Riga Mayor Nil Ushakov vowed on Sunday to continue safeguarding the interests of Latvia’s Russian-speaking population despite the referendum results.
In a national referendum on Saturday, over 820,000 Latvians voted against granting the Russian a status of the second state language, while more than 273,000 supported the idea.
“A total of 273,347 people voted for this initiative. For me, this number formulates a clear-cut task: to defend till the end your interests,” the mayor of the Latvian capital wrote on his Facebook page.
At least 771,893 Latvian citizens, or half of eligible voters, were required to approve of the initiative for the Russian to become the second state language.
Latvian President Andris Berzins, Prime Minister Valdis Dombrovskis and Speaker of the Parliament (Saeima) Solvita Āboltiņa on Friday called on the electorate to vote against the adoption of the Russian language.
Russian-speakers make up 44 percent of Latvia's 2.3-million population. Latvian is the official state language and Russian is treated as a foreign language.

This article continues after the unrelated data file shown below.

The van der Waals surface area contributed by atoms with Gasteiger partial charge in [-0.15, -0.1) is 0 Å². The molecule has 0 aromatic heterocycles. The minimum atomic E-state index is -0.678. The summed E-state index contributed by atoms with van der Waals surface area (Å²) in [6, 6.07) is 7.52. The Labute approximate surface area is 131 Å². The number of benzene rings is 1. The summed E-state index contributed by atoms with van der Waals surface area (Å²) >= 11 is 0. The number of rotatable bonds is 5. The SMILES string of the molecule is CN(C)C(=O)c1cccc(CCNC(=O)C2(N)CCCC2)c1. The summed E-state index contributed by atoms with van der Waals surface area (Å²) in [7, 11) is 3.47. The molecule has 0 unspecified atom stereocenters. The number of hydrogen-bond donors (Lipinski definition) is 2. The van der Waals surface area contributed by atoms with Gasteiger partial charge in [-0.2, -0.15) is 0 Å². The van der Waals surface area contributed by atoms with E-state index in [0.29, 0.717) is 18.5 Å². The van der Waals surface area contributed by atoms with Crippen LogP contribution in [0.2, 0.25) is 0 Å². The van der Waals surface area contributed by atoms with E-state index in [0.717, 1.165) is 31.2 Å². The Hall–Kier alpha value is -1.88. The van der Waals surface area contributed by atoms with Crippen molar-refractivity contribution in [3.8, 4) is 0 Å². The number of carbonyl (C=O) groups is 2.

Latvia’s Central Election Commission gathered signatures last November for a petition to hold a nationwide referendum on granting Russian official-language status. The move was initiated by the Native Language organization and backed by Ushakov.
Moscow has repeatedly accused ex-Soviet Baltic states Latvia and Estonia of discrimination against their Russian-speaking minorities.
Many people from the large ethnic Russian population in Latvia and Estonia have been assigned "non-citizen" status, which denies them a national passport and other rights, and prevents them from voting.